Choosing a venue – points to consider.
Location, location, location,
These days a wide variety of venues are available to hire from village halls to city centre theatres but it often comes down to a choice of two or, if you are really lucky three.
Although the audience only need to access the theatre once, you and your dance school pupils will need to go several times including dress rehearsals for the dance show.
If the venue is too far away from your usual classes it may be difficult for parents to get the children there on time especially if they have to use public transport.
Does the theatre have easy, and preferably free parking, not only for you and boxes of props and costumes but for the performers, audience and helpers of the dance school? That includes the technical crew who may need to unload scenery, lights, video equipment etc.
Size is everything
You need to consider the size of the stage, backstage facilities and seating capacity of the auditorium.
If you teach in a small room the children will need practise to fill a large stage. Consider how many performers need to be onstage for the big finale.
If you have 200 pupils in your dance school, there maybe 150 families, making potential ticket sales to each family about 8 or more including grandparents, aunties and uncles.
That’s 1200 potential tickets. If your theatre only seats 220 per performance you will have to hold 5 or more performances or limit seat purchases. HOWEVER you have the opposite problem if your school is small and the theatre seats 800 +. Do the maths before booking as performing to empty houses is costly financially and not great for the performers.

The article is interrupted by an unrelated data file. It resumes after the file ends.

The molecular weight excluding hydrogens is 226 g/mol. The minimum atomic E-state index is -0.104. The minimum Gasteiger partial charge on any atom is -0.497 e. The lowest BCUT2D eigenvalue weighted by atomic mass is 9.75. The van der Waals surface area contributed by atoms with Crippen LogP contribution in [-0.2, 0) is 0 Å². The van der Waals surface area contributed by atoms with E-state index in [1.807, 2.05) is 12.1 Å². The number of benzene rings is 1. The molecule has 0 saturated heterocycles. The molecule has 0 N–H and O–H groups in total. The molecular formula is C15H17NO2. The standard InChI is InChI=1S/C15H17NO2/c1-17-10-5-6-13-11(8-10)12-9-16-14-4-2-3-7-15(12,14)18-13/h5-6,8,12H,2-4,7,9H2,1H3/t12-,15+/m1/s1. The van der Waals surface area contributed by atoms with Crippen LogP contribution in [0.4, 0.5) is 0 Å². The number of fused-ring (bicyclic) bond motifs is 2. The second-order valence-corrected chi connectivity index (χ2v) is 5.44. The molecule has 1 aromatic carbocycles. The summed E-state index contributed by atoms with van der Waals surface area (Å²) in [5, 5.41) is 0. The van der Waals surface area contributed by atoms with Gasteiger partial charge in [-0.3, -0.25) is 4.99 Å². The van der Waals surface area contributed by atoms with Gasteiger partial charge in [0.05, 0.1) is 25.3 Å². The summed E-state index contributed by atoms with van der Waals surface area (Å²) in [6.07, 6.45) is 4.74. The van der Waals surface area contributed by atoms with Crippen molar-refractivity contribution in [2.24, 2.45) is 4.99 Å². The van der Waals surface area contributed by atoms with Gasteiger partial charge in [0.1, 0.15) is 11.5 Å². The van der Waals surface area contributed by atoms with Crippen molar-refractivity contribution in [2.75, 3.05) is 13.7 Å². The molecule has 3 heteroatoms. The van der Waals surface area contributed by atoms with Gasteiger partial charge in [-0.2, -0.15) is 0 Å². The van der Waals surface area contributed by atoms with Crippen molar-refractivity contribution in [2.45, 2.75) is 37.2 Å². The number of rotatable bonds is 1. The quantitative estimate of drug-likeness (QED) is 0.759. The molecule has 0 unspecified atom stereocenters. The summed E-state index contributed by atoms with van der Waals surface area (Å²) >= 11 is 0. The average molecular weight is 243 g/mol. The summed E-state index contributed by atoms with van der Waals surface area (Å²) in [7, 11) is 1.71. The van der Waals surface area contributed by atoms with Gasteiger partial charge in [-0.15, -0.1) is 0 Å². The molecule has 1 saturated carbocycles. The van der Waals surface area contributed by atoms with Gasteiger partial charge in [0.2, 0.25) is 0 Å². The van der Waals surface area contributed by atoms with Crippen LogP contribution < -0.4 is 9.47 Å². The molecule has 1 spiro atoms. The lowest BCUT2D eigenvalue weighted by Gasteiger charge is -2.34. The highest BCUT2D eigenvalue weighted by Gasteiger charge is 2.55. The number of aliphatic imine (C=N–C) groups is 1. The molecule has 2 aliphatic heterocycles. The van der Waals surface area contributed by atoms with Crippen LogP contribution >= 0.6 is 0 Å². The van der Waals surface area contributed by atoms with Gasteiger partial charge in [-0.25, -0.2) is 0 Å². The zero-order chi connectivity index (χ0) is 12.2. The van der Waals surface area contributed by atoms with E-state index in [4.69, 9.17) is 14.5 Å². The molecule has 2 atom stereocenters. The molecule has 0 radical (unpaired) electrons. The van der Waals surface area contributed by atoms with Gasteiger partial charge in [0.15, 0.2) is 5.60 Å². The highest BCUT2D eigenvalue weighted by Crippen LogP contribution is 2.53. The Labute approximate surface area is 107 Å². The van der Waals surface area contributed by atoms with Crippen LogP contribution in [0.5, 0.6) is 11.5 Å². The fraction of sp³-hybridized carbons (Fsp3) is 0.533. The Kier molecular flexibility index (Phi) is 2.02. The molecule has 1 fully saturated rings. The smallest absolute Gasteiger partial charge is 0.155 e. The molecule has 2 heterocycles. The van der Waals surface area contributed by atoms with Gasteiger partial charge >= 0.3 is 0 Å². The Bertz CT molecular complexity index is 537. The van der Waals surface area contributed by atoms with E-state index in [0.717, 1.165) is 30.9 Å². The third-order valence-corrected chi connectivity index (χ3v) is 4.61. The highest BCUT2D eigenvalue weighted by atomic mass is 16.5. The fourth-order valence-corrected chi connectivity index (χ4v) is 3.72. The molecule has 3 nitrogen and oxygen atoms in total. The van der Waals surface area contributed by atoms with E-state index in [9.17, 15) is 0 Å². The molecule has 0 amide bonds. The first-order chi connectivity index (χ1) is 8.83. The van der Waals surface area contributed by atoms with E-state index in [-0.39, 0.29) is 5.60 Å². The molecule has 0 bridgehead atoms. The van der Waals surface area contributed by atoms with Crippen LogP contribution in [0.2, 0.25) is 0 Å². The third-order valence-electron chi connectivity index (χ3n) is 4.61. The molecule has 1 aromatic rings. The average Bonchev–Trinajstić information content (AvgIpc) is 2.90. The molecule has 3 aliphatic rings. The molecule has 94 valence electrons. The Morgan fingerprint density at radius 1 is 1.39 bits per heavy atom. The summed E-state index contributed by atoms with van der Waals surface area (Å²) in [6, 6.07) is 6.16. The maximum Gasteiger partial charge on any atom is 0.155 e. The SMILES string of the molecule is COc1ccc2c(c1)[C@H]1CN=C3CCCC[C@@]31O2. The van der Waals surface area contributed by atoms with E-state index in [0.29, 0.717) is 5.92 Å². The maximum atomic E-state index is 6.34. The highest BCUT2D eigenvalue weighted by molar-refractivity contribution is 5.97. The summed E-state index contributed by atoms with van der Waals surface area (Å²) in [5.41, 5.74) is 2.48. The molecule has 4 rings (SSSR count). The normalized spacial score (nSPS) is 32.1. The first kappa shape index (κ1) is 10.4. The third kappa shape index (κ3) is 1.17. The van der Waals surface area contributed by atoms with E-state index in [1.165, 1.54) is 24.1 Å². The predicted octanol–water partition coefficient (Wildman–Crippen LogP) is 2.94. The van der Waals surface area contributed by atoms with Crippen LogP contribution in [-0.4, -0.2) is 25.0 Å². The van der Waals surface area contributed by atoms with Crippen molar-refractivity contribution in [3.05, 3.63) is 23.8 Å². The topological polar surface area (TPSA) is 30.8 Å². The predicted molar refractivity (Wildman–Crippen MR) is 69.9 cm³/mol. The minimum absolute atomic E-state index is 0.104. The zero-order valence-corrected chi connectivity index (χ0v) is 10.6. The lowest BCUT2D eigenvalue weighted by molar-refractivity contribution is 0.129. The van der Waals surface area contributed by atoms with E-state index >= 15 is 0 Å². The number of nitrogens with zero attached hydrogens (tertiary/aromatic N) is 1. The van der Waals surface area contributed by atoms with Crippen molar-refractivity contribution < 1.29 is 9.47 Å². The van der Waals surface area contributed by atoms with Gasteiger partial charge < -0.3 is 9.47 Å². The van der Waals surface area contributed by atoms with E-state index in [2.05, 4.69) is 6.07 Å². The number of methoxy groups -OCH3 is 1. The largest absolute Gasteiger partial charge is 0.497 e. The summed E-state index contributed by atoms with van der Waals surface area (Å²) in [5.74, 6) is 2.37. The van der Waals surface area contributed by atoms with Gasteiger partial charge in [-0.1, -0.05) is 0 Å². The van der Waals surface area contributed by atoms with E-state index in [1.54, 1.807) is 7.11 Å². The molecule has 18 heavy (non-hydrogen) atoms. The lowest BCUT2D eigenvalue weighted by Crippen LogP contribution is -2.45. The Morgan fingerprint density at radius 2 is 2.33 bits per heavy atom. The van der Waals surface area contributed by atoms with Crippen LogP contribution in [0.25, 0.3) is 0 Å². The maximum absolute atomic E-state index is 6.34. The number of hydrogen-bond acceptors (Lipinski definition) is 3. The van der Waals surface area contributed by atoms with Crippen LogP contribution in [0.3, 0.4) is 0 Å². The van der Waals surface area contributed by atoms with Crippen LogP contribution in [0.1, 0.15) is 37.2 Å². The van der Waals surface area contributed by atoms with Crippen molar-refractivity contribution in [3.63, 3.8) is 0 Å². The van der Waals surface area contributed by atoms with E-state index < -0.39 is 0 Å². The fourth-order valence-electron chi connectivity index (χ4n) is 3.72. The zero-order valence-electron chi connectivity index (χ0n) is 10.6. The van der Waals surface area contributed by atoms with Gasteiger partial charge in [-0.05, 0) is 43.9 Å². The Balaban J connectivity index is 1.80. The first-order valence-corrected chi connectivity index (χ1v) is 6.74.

Behind the scenes
Before booking take into account how many dressing rooms there are for use by your dance school.
You need to put your youngest performers far enough away from the stage so you cannot hear their chatter and seniors need to be nearer for their costume changes.
Is the changing area in the wings large enough for performers and scenery? How many wings are available ? That’s important to know before finalising your choreography.
Does the venue have adequate lighting or will you need to hire it in? Village halls may only have basic lights on stage but theatres are usually better equipped. There maybe an extra charge for the theatre lighting technician but it’s well worth it as they should know the system inside out.
How good are the sound desk and acoustics? Is it insulated or immune from external noise (not right next to an airport, for example). What restrictions are there on sound levels emitting from within the venue? Venues in residential areas often have restrictions on the start and finish time of the performance if there is to be loud music.
Do check if you are allowed to film your show or whether the management will make an extra charge.
Where can you put the video camera? As soon as you have booked your venue allocate a filming space before selling your seats.
Wherever you decide to hold your show, it will be a very exciting time for performers and the audience alike.
Careful forward planning will ensure YOU enjoy it too.